Article - Yizhak Gruenbaum
Yizhak Gruenbaum, one of the outstanding leaders of Polish Jewry, Zionist leader, and Israel's first minister of the interior, was born in Warsaw on the November 24, 1879. His father, himself a Jewish intellectual, was one of those who fought for the education of the Jewish population. Gruenbaum received his education in Plonsk where he attended heder and high school, going on to the University of Warsaw where he studied law. While at university he was a member of various Zionist groups. At the same time (1901) he began his journalistic career, writing and editing for the Hebrew, Yiddish, Polish, and Russian press. He was a delegate to all the Zionist Congresses from the 7th on. Yet, he also fought for the recognition of the non-religious Jews and for the use of Yiddish in government institutions.
In the year 1918 Yizhak Gruenbaum returned from Russia to the independent Poland and started his Zionist career. He was elected a member of the Polish Sejm (parliament) and was a member of the Legal Committee which drew up the constitution of the new Polish state. He sponsored the formation of the "Minorities bloc" (1922) and fought fiercely for equal rights for the Jews and against anti-Semitism. His speeches in the Sejm were both powerful and provocative. Through his unceasing fight for Jewish rights he won the hearts of the Jewish masses in Poland and restored their pride and self-confidence. He was elected chairman of the group of Jewish members of the Sejm.
Gruenbaum was one of the founders of the Tarbut organization for the encouragement of Jewish education and culture and the representative of the Jewish National Fund in Poland. When the radical Zionist group "AI Ha-Mishmar" achieved a majority in the Polish Zionist movement, Gruenbaum became the leader of Polish Zionism. He fought fiercely against the Mandatory Government's White Papers and objected to the enlargement of the Jewish Agency Executive (by the inclusion of non-Zionists), fearing that the movement would lose its popular and democratic character. When his objections proved unsuccessful, he accepted the verdict of the majority.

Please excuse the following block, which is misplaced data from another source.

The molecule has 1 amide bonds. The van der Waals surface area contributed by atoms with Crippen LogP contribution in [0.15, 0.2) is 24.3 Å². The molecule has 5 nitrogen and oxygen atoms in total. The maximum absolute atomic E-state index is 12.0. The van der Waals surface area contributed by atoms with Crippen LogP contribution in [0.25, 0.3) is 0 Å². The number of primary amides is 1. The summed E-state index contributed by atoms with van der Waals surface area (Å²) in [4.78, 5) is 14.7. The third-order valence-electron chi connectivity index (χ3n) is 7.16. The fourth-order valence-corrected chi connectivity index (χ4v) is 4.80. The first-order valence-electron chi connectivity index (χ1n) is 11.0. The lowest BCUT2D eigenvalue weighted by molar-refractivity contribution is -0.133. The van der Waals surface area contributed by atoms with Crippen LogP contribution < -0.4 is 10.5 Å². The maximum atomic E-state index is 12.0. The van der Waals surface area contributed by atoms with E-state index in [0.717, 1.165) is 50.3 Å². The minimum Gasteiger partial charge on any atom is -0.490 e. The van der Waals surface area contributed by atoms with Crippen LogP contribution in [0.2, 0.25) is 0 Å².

He visited Jerusalem for the first time in 1925. At the 18th Zionist Congress (1933) he was elected to the Zionist Executive and until 1948 he held many important administrative posts on the Jewish Agency and Zionist Organization Executives. He also served as head of the Bialik Institute.
It was at his initiative that general labor exchanges were set up to settle industrial relations. He was a member of Ben-Gurion's committee that drew up plans for the foundation of the Jewish State. On the declaration of the State, Gruenbaum was chosen as a member of the Provisional Government and later as Israel's first minister of the interior. He was responsible for preparing the elections to the "Preparatory Assembly" which became the First Knesset.
After leaving the government, Yizhak Gruenbaum went to live on kibbutz Gan Shemuel of which his son was a member. He continued his interest in political and social problems and put forward his views through the medium of the Hebrew press. His books written in Hebrew, Yiddish, Russian, and Polish included "The Wars of the Jews of Poland 1905-1912"; essays on "the Zionist Movement"; "the Pangs of Redemption"; "the Face of the Generation".
He died in Tel Aviv on September 7, 1970.